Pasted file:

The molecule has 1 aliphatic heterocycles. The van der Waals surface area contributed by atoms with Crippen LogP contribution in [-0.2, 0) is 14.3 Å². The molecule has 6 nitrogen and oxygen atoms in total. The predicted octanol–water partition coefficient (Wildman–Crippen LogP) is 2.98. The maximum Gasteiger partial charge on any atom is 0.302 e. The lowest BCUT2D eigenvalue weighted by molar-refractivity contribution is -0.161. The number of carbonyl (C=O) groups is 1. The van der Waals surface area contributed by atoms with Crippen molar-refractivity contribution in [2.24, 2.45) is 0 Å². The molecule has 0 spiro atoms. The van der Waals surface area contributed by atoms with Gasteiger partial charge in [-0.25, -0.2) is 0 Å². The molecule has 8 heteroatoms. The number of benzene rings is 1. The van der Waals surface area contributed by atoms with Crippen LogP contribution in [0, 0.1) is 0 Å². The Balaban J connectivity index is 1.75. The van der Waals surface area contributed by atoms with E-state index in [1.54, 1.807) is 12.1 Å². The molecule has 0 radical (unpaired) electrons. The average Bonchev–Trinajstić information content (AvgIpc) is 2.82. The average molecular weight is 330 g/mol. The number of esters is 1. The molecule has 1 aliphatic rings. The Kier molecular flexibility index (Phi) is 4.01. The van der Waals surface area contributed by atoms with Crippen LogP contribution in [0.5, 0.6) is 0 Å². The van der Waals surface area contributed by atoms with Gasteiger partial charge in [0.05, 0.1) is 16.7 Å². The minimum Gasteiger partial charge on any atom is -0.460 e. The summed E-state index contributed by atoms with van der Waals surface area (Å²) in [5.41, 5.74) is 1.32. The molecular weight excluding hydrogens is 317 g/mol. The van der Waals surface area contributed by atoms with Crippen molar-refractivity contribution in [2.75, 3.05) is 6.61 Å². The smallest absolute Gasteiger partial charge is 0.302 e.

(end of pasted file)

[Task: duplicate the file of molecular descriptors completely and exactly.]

The molecule has 1 aliphatic heterocycles. The van der Waals surface area contributed by atoms with Crippen LogP contribution in [-0.2, 0) is 14.3 Å². The molecule has 6 nitrogen and oxygen atoms in total. The predicted octanol–water partition coefficient (Wildman–Crippen LogP) is 2.98. The maximum Gasteiger partial charge on any atom is 0.302 e. The lowest BCUT2D eigenvalue weighted by molar-refractivity contribution is -0.161. The number of carbonyl (C=O) groups is 1. The van der Waals surface area contributed by atoms with Crippen molar-refractivity contribution in [2.24, 2.45) is 0 Å². The molecule has 0 spiro atoms. The van der Waals surface area contributed by atoms with Gasteiger partial charge in [-0.25, -0.2) is 0 Å². The molecule has 8 heteroatoms. The number of benzene rings is 1. The van der Waals surface area contributed by atoms with Crippen LogP contribution in [0, 0.1) is 0 Å². The Balaban J connectivity index is 1.75. The van der Waals surface area contributed by atoms with E-state index in [1.54, 1.807) is 12.1 Å². The molecule has 0 radical (unpaired) electrons. The average Bonchev–Trinajstić information content (AvgIpc) is 2.82. The average molecular weight is 330 g/mol. The number of esters is 1. The molecule has 1 aliphatic rings. The Kier molecular flexibility index (Phi) is 4.01. The van der Waals surface area contributed by atoms with Crippen LogP contribution in [0.5, 0.6) is 0 Å². The van der Waals surface area contributed by atoms with Gasteiger partial charge in [0.05, 0.1) is 16.7 Å². The minimum Gasteiger partial charge on any atom is -0.460 e. The summed E-state index contributed by atoms with van der Waals surface area (Å²) in [5.41, 5.74) is 1.32. The molecular weight excluding hydrogens is 317 g/mol. The van der Waals surface area contributed by atoms with Crippen molar-refractivity contribution in [2.75, 3.05) is 6.61 Å². The smallest absolute Gasteiger partial charge is 0.302 e.